RAZZLE DAZZLE! A Review of "Voltron: Legendary Defender" Season Four
This post was originally published at Speculative Chic on May 28,2020 and has been slightly updated. You can read the original here.
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DreamWorks’ Voltron Legendary Defender picks up immediately following the events of Zarkon’s defeat as the Paladins struggle to recover with one of their own missing, leaving them unable to form Voltron. The team must quickly devise a plan as the ascension of Prince Lotor threatens to bring chaos to the entire universe. Only by coming together, not just as Paladins but with the freedom fighters liberated from Galra occupation, will they be able bring the fight to their most formidable enemies yet?
Discussion: We’re hot on the tail end of Season Three, where the season closer revealed the backstory behind the original Team Voltron, how Zarkon and Honerva went bad, the mistakes of King Alfor and why the Galra want to subdue the galaxy… and we learned more about the nature of quintessence and why it’s long been hunted by the Galra. We also learned that Lotor is following in his parents’ footsteps and planning on entering alternate realities to harvest pure quintessence (the ultimate power source and “life itself”). Got all that? So after some mind-blowing revelations, let’s deep dive into Season Four!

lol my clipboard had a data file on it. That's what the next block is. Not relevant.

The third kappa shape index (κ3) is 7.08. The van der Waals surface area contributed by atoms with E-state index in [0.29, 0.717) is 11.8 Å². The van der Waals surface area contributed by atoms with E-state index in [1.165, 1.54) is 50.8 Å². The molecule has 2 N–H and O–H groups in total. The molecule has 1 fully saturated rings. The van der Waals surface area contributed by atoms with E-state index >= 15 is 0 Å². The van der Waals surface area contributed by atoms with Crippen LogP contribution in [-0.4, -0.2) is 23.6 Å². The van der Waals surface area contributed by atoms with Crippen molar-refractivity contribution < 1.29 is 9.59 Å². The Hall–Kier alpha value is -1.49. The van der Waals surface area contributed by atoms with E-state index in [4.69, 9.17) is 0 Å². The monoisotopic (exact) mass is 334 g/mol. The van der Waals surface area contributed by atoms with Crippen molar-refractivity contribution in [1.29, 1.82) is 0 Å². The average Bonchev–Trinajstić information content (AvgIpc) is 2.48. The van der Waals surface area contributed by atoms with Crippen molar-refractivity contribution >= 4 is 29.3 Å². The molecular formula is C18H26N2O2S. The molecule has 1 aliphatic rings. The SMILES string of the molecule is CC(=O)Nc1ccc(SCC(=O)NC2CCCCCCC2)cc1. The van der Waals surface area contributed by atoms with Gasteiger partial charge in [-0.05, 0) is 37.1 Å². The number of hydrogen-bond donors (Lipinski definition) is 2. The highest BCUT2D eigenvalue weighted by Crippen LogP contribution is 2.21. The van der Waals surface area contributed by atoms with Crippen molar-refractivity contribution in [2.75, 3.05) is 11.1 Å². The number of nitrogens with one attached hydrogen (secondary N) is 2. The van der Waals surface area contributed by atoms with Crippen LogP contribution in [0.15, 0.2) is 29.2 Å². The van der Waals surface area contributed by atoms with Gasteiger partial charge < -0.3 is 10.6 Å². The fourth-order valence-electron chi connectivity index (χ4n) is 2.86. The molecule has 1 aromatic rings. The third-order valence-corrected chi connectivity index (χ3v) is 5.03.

Story: Wow. The execution of story this season is top-notch. Every character has a purpose; every scene (even played for humor) reveals or builds to something more important. We’ve got some compelling, emotional character moments, high-risk action, and a dramatic close to the season. We’ve got double-crossings and conflict, self-sacrifice and loss, and incredible character development that makes this the best season of Voltron thus far.
I think one of the most important things this season has stressed is how high the stakes are to everyone — everything is do-or-die, and we’ve never quite had it spelled out so clearly for us until this season. True, in earlier seasons we’ve had warnings from Coran to Allura that she could die trying to use her Altean powers to save the day, and we’ve lost members of the Blade of Marmora before, but somehow the threat of loss and death has never seemed tangible until now.